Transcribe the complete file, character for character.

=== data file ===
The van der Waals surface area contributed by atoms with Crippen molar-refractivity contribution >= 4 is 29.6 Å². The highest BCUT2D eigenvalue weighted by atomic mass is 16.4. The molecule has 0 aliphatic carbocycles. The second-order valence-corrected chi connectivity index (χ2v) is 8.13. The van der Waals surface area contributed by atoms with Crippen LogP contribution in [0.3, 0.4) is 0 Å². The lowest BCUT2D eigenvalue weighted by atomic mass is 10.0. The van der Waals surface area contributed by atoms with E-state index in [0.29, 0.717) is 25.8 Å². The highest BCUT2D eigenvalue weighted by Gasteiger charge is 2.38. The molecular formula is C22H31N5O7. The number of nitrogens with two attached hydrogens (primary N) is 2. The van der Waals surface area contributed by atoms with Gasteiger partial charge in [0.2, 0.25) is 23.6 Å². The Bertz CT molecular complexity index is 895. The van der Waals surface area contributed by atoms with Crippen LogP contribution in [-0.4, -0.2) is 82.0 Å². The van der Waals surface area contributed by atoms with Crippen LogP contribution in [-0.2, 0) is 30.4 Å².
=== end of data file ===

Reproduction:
The van der Waals surface area contributed by atoms with Crippen molar-refractivity contribution >= 4 is 29.6 Å². The highest BCUT2D eigenvalue weighted by atomic mass is 16.4. The molecule has 0 aliphatic carbocycles. The second-order valence-corrected chi connectivity index (χ2v) is 8.13. The van der Waals surface area contributed by atoms with Crippen LogP contribution in [0.3, 0.4) is 0 Å². The lowest BCUT2D eigenvalue weighted by atomic mass is 10.0. The van der Waals surface area contributed by atoms with E-state index in [0.29, 0.717) is 25.8 Å². The highest BCUT2D eigenvalue weighted by Gasteiger charge is 2.38. The molecular formula is C22H31N5O7. The number of nitrogens with two attached hydrogens (primary N) is 2. The van der Waals surface area contributed by atoms with Gasteiger partial charge in [0.2, 0.25) is 23.6 Å². The Bertz CT molecular complexity index is 895. The van der Waals surface area contributed by atoms with Crippen LogP contribution in [-0.4, -0.2) is 82.0 Å². The van der Waals surface area contributed by atoms with Crippen LogP contribution in [-0.2, 0) is 30.4 Å².